In our country, perhaps in yours, there is a perceived struggle between traditional or folk values and commodity culture. Commodity culture is winning, and one reason is its manipulative use of language. The advertising culture persuades us to desire, and to possess things that we do not need. This is not news. The genius of our current administration has been to convince the average citizen that commodity culture is traditional value. The television news carries stories on how well the stores are doing during the Christmas sales season, as if that were important for us to know. The American avant-garde may be perceived as decadent—the excesses of the Beat writers like Ginsberg and Burroughs, for instance—but there’s a strong moral strain in such writing that opposes war, commodity culture, and the manipulations of mass media. The genius of the Beats is that they understood how to use the mass media to do so.
You can write a poem about anything. Every surface has its depth, for, as Emerson wrote, “Under every deep a lower deep opens.” In Gennady Aygi’s snowy fields, the wind ticks in a seedpod. We hear the experience across two or three languages, and we know what to feel. Even loss is a gain for poetry, because the “all” counts. There is no plight, no shortage of life. Despite the triumph of existentialism and the conditionality of truth, poetry always stirs back toward those essences where the indefinable lurks, and we have an intimation of that place and condition Hölderlin called “Abgrund.” Abgrund is the Ur-ground, or soil, from which everything else is generated. In English, we use the word “abyss,” which is misleading in suggesting a vast hole in the ground. Abgrund is the place of necessity and fate, and it is not to be toyed with. It is significance itself. Now and then poetry needs a fresh blast from it.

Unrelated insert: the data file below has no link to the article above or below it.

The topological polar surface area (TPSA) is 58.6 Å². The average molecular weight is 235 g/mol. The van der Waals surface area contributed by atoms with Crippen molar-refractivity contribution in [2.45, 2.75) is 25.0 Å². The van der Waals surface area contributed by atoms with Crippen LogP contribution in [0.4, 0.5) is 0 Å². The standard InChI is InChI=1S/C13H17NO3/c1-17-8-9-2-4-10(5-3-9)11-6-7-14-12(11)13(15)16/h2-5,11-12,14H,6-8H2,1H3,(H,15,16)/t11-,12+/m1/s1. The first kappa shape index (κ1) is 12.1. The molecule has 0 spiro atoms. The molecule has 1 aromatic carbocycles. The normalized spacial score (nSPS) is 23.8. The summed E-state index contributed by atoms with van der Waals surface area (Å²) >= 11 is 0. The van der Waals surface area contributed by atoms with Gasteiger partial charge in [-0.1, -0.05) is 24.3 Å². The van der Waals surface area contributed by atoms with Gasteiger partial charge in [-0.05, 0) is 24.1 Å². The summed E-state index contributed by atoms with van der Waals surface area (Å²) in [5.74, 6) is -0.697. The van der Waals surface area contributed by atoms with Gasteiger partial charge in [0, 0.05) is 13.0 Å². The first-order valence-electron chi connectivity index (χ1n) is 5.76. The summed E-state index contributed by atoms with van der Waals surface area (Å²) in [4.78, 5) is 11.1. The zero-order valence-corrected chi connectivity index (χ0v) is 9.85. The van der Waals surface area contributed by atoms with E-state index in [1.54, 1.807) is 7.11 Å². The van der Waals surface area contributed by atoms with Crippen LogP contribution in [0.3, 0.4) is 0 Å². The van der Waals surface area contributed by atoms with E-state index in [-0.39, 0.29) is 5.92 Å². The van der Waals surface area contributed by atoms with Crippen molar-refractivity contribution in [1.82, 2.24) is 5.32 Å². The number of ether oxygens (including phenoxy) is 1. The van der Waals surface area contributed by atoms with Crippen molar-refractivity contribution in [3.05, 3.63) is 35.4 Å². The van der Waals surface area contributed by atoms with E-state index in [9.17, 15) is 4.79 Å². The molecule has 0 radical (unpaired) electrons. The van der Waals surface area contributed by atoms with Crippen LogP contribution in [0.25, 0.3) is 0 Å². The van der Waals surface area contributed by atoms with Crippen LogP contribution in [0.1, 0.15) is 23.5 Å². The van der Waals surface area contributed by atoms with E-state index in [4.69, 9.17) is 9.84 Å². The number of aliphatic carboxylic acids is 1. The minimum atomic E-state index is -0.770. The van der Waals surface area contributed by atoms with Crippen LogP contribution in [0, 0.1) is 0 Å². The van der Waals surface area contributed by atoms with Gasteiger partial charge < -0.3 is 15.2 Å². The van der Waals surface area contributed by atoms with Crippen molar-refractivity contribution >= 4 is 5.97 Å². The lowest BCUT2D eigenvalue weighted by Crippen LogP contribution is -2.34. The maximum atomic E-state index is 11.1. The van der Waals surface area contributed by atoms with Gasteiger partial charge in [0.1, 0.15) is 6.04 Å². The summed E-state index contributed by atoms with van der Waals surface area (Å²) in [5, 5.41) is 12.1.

A Dante or Li Po doesn’t show up every day, and when they do we often don’t know they are among us. The plight of Emily Dickinson and Gerard Manley Hopkins was belatedness and invisibility—they died before their work was known. But today any serious reader of poetry in English knows them well enough. It’s the poets of smaller vision who are forgotten. William Carlos Williams’ influential volume Spring and All (1923) was published in an edition of only 300 copies. Only a handful of William Blake’s illuminated books were produced because, at the time, few people had any interest in them. Now they are among the great books of the world.
The fate of the poet is to exist both in and out of his own world. Keats felt a loss of identity when he watched some sparrows pecking about in the gravel. Imagination takes us out of ourselves. It layers and deepens experience. That’s the happiness of language, which gives us words as shadows of the things they represent, real things in their shapeliness, and finally the real shadows cast by the sun that inspire the word “shadow.”